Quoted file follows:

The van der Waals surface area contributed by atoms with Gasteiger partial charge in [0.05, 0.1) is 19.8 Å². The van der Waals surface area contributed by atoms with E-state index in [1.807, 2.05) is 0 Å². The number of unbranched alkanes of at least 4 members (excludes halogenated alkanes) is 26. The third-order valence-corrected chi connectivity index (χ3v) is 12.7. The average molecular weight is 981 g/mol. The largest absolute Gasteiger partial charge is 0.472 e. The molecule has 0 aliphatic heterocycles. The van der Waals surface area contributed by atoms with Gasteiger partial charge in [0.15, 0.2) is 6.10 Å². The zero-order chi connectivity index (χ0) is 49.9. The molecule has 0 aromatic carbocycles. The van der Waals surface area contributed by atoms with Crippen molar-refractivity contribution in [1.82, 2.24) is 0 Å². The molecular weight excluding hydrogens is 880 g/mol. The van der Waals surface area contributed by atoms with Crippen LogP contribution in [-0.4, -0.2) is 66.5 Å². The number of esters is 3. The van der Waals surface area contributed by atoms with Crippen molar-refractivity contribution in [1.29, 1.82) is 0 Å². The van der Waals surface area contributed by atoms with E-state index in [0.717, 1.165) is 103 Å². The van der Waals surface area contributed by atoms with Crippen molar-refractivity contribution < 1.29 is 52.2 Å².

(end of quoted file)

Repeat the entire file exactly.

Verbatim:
The van der Waals surface area contributed by atoms with Gasteiger partial charge in [0.05, 0.1) is 19.8 Å². The van der Waals surface area contributed by atoms with E-state index in [1.807, 2.05) is 0 Å². The number of unbranched alkanes of at least 4 members (excludes halogenated alkanes) is 26. The third-order valence-corrected chi connectivity index (χ3v) is 12.7. The average molecular weight is 981 g/mol. The largest absolute Gasteiger partial charge is 0.472 e. The molecule has 0 aliphatic heterocycles. The van der Waals surface area contributed by atoms with Gasteiger partial charge in [0.15, 0.2) is 6.10 Å². The zero-order chi connectivity index (χ0) is 49.9. The molecule has 0 aromatic carbocycles. The van der Waals surface area contributed by atoms with Crippen molar-refractivity contribution in [1.82, 2.24) is 0 Å². The molecular weight excluding hydrogens is 880 g/mol. The van der Waals surface area contributed by atoms with Crippen LogP contribution in [-0.4, -0.2) is 66.5 Å². The number of esters is 3. The van der Waals surface area contributed by atoms with Crippen molar-refractivity contribution in [1.29, 1.82) is 0 Å². The van der Waals surface area contributed by atoms with E-state index in [0.717, 1.165) is 103 Å². The van der Waals surface area contributed by atoms with Crippen molar-refractivity contribution < 1.29 is 52.2 Å².